“I didn’t want to waste my time,” Larson said.
Lukas Bright, 19, saw the same type of job opportunities in welding. That’s partly what drew him to the field, the Western student said. He’s still in his first year, but already he’s already got work prospects.
“There’s hundreds of jobs available,” Bright said.
Western president Lee Rasch shared with the governor the local campus’ plans to add new facilities and take on more students. Voters passed an $80 million referendum last year for Western building upgrades, and work has already begun on some of the projects. Remodels and additions will create new learning opportunities for students who want to land a manufacturing job out of college, Rasch said.
“They’re looking for skilled workers,” Rasch said. “They want to know what we’re doing.”
Wisconsin added 24,305 jobs between March 2012 and March 2013, ranking 34th in the nation in job creation, according to the most recent numbers from the U.S. Bureau of Labor Statistics. The state added 72,710 jobs from when Walker took office until March, according to the bureau.
However, the state has added 11,000 new businesses under his leadership, and new businesses will help add more opportunities for Wisconsin workers, Walker said.
“We want to build off of our positive foundation and move the state forward,” Walker said.
Walker said his office has poured $100 million into workforce development. But direct state aid to Wisconsin’s technical colleges was held flat this year, and will increase by about $5 million next year. Western will also have more flexibility next year to use categorical grants from an existing $22 million pot of funding for worker training programs.
Worker training programs are a major focus for Wisconsin lawmakers, Walker said.
“As employers tell us as we go around the state, they have jobs,” Walker said. “We want to make sure we’re putting our money where it has the biggest impact.”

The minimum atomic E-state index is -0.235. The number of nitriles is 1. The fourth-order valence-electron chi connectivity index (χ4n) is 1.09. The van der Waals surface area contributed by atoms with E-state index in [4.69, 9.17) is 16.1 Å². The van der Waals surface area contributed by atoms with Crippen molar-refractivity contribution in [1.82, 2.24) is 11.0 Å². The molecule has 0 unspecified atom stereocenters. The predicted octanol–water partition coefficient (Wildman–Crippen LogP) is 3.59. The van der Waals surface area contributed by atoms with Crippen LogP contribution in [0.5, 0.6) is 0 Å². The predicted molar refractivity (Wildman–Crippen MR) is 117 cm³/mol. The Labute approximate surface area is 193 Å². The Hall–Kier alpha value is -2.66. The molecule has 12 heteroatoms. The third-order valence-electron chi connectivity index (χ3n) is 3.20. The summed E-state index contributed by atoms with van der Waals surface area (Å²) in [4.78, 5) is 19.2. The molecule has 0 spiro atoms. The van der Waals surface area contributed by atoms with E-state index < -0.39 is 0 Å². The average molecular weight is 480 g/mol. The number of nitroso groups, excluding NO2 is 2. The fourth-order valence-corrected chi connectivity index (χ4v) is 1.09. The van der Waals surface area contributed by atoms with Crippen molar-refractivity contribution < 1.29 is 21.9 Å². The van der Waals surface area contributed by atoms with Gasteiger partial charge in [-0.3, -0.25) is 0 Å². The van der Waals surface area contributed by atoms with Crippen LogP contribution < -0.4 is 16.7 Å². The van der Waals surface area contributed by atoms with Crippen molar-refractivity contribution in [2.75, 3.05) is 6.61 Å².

October 4, 2013
From wxow.com: “Partnership allows Western students to build “green” – La Crosse – Imagine saving up to 90% off your utility bill. Students at Western Technical College will build a home that efficient thanks to a new partnership.
Western, Mayo Clinic Health System, The Hillview Urban Ag Center, and the La Crosse Community Foundation are working together to deconstruct the old Hillview green houses and build in their place 3 energy efficient homes.
Organizers broke ground on the first home Thursday morning. The homes feature “passive” technology; a construction model that focuses on sustainability.
Western students from multiple programs will help build the homes. The first of which is expected to be finished early next year.
September 4, 2013
From wxow.com: “Classes back in session at Western Technical College” – Classes are back in session at Western Technical College.
The fall semester got underway Thursday to mark the beginning of a new school year.
Roughly 15-hundred full time students are enrolled at Western this semester.
This year’s fall class includes the first group of students to attend class under the new trimester schedule. Students in 10 programs now attend class year round.
To get the new year off to a fun start, the school handed out free ice cream to students and presented entertainment in the student center.
August 28, 2013
From wxow.com: “Jail educators prep for GED test changes” – Changes are coming to the GED test in Wisconsin that could make it harder to pass the high school equivalency exam.
Willa MacKenzie is the jail educator from Western Technical College. She works with inmates at the La Crosse County Jail, in an effort to help them complete their GED. In 2012 and 2013 about 40 percent of those who started the exam, successfully competed it.
“The thing about the jail setting is they don’t have that outside network of friends to deal with,” MacKenzie. “They don’t have the problems and the addictions in jail so it really is a nice clean, clear time for them to complete.”
Beginning January 1, there will be changes to the GED in the state of Wisconsin. The test will only be administered on a computer, so test takers must have basic keyboarding and computer skills. It will also be harder..and condensed in to four sections instead of five
“We’ve raised the level of things people need to be able to do,” said Chad Dull, the dean of instructional support services at Western Technical College. “There’s very little memorization, it’s more comprehension and being able to respond to text and make an argument.”
While the new test is more difficult, educators say those who successfully complete it are more prepared to continue their education or enter the workforce.
“On the current test, when you write you write a 5 paragraph essay based on a random prompt, which is not a very real world thing to do,” Dull said. “Now you’re going to read things and respond to them in writing which really mirrors more of what most of us do in the real world.”